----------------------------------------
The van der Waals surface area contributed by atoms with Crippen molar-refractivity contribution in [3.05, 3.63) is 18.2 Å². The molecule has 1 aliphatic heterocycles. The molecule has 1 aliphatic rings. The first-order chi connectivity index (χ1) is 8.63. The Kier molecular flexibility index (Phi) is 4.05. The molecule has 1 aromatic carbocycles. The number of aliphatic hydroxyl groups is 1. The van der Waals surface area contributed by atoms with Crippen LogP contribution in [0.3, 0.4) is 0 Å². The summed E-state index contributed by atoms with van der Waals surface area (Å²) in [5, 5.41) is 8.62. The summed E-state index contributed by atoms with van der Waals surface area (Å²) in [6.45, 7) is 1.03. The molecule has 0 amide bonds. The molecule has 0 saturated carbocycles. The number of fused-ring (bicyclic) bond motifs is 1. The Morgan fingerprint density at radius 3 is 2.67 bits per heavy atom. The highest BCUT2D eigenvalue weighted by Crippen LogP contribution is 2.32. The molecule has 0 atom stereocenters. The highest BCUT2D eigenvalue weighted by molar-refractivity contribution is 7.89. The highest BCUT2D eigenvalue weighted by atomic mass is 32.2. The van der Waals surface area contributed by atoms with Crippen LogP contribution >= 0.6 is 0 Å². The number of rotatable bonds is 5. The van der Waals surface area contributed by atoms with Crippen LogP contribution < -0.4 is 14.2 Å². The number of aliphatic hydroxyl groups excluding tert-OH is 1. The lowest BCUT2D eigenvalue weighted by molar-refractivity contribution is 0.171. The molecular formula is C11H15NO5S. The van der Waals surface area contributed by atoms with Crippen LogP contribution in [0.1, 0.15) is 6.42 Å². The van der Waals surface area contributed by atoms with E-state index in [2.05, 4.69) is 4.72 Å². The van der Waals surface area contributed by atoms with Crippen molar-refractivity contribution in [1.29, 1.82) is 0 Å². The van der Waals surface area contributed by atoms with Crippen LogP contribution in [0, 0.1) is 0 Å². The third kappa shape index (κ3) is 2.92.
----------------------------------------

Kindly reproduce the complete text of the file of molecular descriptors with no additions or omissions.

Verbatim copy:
The van der Waals surface area contributed by atoms with Crippen molar-refractivity contribution in [3.05, 3.63) is 18.2 Å². The molecule has 1 aliphatic heterocycles. The molecule has 1 aliphatic rings. The first-order chi connectivity index (χ1) is 8.63. The Kier molecular flexibility index (Phi) is 4.05. The molecule has 1 aromatic carbocycles. The number of aliphatic hydroxyl groups is 1. The van der Waals surface area contributed by atoms with Crippen LogP contribution in [0.3, 0.4) is 0 Å². The summed E-state index contributed by atoms with van der Waals surface area (Å²) in [5, 5.41) is 8.62. The summed E-state index contributed by atoms with van der Waals surface area (Å²) in [6.45, 7) is 1.03. The molecule has 0 amide bonds. The molecule has 0 saturated carbocycles. The number of fused-ring (bicyclic) bond motifs is 1. The Morgan fingerprint density at radius 3 is 2.67 bits per heavy atom. The highest BCUT2D eigenvalue weighted by Crippen LogP contribution is 2.32. The molecule has 0 atom stereocenters. The highest BCUT2D eigenvalue weighted by molar-refractivity contribution is 7.89. The highest BCUT2D eigenvalue weighted by atomic mass is 32.2. The van der Waals surface area contributed by atoms with Crippen LogP contribution >= 0.6 is 0 Å². The number of rotatable bonds is 5. The van der Waals surface area contributed by atoms with Crippen LogP contribution < -0.4 is 14.2 Å². The number of aliphatic hydroxyl groups excluding tert-OH is 1. The lowest BCUT2D eigenvalue weighted by molar-refractivity contribution is 0.171. The molecular formula is C11H15NO5S. The van der Waals surface area contributed by atoms with Crippen LogP contribution in [0.1, 0.15) is 6.42 Å². The van der Waals surface area contributed by atoms with E-state index in [2.05, 4.69) is 4.72 Å². The van der Waals surface area contributed by atoms with Crippen molar-refractivity contribution in [1.29, 1.82) is 0 Å². The van der Waals surface area contributed by atoms with Crippen LogP contribution in [0, 0.1) is 0 Å². The third kappa shape index (κ3) is 2.92.